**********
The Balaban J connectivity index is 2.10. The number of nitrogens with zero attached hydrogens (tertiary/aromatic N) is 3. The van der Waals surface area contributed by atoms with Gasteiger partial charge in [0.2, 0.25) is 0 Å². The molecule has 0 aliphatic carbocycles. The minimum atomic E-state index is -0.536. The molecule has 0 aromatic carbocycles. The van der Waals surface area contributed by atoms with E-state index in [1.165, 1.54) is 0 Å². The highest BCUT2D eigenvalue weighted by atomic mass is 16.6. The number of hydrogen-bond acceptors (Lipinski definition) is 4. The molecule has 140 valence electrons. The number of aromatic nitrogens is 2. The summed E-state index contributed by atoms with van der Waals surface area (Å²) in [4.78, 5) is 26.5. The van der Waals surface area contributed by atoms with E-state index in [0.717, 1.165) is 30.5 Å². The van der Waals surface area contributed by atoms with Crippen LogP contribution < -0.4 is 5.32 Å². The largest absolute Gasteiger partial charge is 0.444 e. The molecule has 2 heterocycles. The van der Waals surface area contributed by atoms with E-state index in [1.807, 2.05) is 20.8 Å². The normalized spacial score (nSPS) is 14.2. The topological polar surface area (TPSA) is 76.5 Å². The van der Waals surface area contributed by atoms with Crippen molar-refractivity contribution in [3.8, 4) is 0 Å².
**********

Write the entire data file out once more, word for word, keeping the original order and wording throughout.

The Balaban J connectivity index is 2.10. The number of nitrogens with zero attached hydrogens (tertiary/aromatic N) is 3. The van der Waals surface area contributed by atoms with Gasteiger partial charge in [0.2, 0.25) is 0 Å². The molecule has 0 aliphatic carbocycles. The minimum atomic E-state index is -0.536. The molecule has 0 aromatic carbocycles. The van der Waals surface area contributed by atoms with E-state index in [1.165, 1.54) is 0 Å². The highest BCUT2D eigenvalue weighted by atomic mass is 16.6. The number of hydrogen-bond acceptors (Lipinski definition) is 4. The molecule has 140 valence electrons. The number of aromatic nitrogens is 2. The summed E-state index contributed by atoms with van der Waals surface area (Å²) in [4.78, 5) is 26.5. The van der Waals surface area contributed by atoms with E-state index in [0.717, 1.165) is 30.5 Å². The van der Waals surface area contributed by atoms with Crippen LogP contribution < -0.4 is 5.32 Å². The largest absolute Gasteiger partial charge is 0.444 e. The molecule has 2 heterocycles. The van der Waals surface area contributed by atoms with E-state index in [1.807, 2.05) is 20.8 Å². The normalized spacial score (nSPS) is 14.2. The topological polar surface area (TPSA) is 76.5 Å². The van der Waals surface area contributed by atoms with Crippen molar-refractivity contribution in [3.8, 4) is 0 Å².